Thread: New User - Intro
2/23/2004 11:55pm, #31DRDGuest
Men, the poor guy was trying to introduce himself. Can you guys give it a break so this does not to go to trollshido also.
2/23/2004 11:56pm, #32
2/23/2004 11:57pm, #33
2/24/2004 2:58am, #34
2/24/2004 3:21am, #35Originally posted by The Wastrel
Seriously now, I do Brazilian Jiujitsu, and I am curious as to the difference between Luta Livre and BJJ, as well as the history of its development.
2/24/2004 3:31am, #36
I found the link in my favorites:
Brazilian Jiu-Jitsu stylists and Luta Livre fighters have had a long standing rivalry that dates back to the days when the legendary Helio Gracie was a young man. Yet you never hear much about this fighting style perhaps due to the popularity of Jiu-Jitsu in the U.S.
Jiu-Jitsu has overshadowed this art and it is viewed by many as secondary to BJJ. Not necessarily because it is secondary, but because it has not seen the same degree of success in the states.
Luta Livre is a hybrid martial art that has been practiced in Brazil since the late 1920's. It began as a type of no holds barred fighting that eventually combined certain aspects of Jiu-Jitsu and striking to form a single style. You might consider it a type of mixed martial art in its own right.
Translated into English, Luta Livre means "Free Fighting" and is indeed free in that a fighter uses no gear or excess clothing (such as a kimono) that would hinder you from fighting effectively. Luta Livre incorporates certain aspects of BJJ in its groundfighting techniques but tends to focus more on proper striking such as that which can be found in boxing and Muay Thai. If comparing this type of fighting with Jiu-Jitsu, you might say that it is Jiu-Jitsu without the Gi with more focus on striking.
So if it's Jiu-Jitsu without the Gi, why is there such a rivalry between Luta Livre fighters and Jiu-Jitsu fighters?
Fabio Gurgel, a Brazilian Jiu-Jitsu black belt, once said, "Jiu-Jitsu has a lot of students in Brazil and Luta Livre tries to do the same thing as jiu-jitsu but without the gi. So there is like a type of competition between the two styles in Brazil."
The tension between the two camps has existed since the 1950's. This rivalry continues to this day and in 1997 during a promotion called "Pentagon Combat" in Brazil where Renzo Gracie (Jiu-Jitsu) was scheduled to fight against Eugenio Tadeau (Luta Livre), a fight broke out. During the event, over 100 Luta Livre fighters invaded the event without paying and begin to crowd the ring. It turned even worse as they eventually climbed into the outer structure, causing it to collapse.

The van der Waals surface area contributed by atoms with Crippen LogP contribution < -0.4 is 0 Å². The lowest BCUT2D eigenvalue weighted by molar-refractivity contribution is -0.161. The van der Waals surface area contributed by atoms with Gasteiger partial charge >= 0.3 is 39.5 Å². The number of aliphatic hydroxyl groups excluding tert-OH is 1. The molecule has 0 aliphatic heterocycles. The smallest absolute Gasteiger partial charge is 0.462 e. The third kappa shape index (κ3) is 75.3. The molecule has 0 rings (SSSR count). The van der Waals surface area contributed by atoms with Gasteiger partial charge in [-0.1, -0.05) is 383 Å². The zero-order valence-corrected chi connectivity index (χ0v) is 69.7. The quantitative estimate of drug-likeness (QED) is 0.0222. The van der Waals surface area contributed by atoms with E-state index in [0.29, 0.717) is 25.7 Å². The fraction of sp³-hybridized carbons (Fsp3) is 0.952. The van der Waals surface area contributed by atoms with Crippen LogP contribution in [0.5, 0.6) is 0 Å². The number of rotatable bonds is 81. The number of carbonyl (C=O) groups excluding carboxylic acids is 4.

A riot ensued and somebody even fired a gun at one of the attendees. Hardly what you would call friendly "competition" as Fabio Gurgel suggested. From an outsiders perspective, it would seem that these guys really hate each other.
Many BJJ stylists claim that the whole feud between the two styles began because of the classism that is present in Brazil to this day. The poor kids (Luta Livre) despised the rich kids (Jiu-Jitsu) in what can only be described as a Brazilian version of the Outsiders.
And just like the Outsiders, the rumbling began in the 1950's as gangs (schools) begin calling each other out. Like a bad Martial Arts movie where Karate practitioners claim their style is better than Kung Fu, Luta Livre fighters began to challenge Jiu-Jitsu guys and vice versa. Ever since then, whenever the two groups meet in a public place and there is tension and fights will often break out.
A few Luta Livre stylists have made a name for themselves because of who they have fought. Hugo Duarte is one of the most recognized Luta fighters because of his famous fight on the beach with Rickson Gracie. The original footage can be viewed on the "Gracie in Action" tape series for those interested. (Rickson won in case you are wondering)
Marco Ruas, originally a Luta Livre fighter, has separated himself somewhat from this rivalry by calling his style "Ruas Vale Tudo." He claims to have a unique style that is slightly different from regular luta livre perhaps because of the crosstraining factor.
Many Brazilian fighters have come to the United States and claim the grudge does not exist between these two styles. As of 2002, I have not heard of any fights breaking out in the USA due to BJJ/Luta Livre rivalry. But I continue to hear stories about fights that still happen in Brazil.
2/24/2004 3:35am, #37
I'm waiting for somebody to mention Wanderli Silva.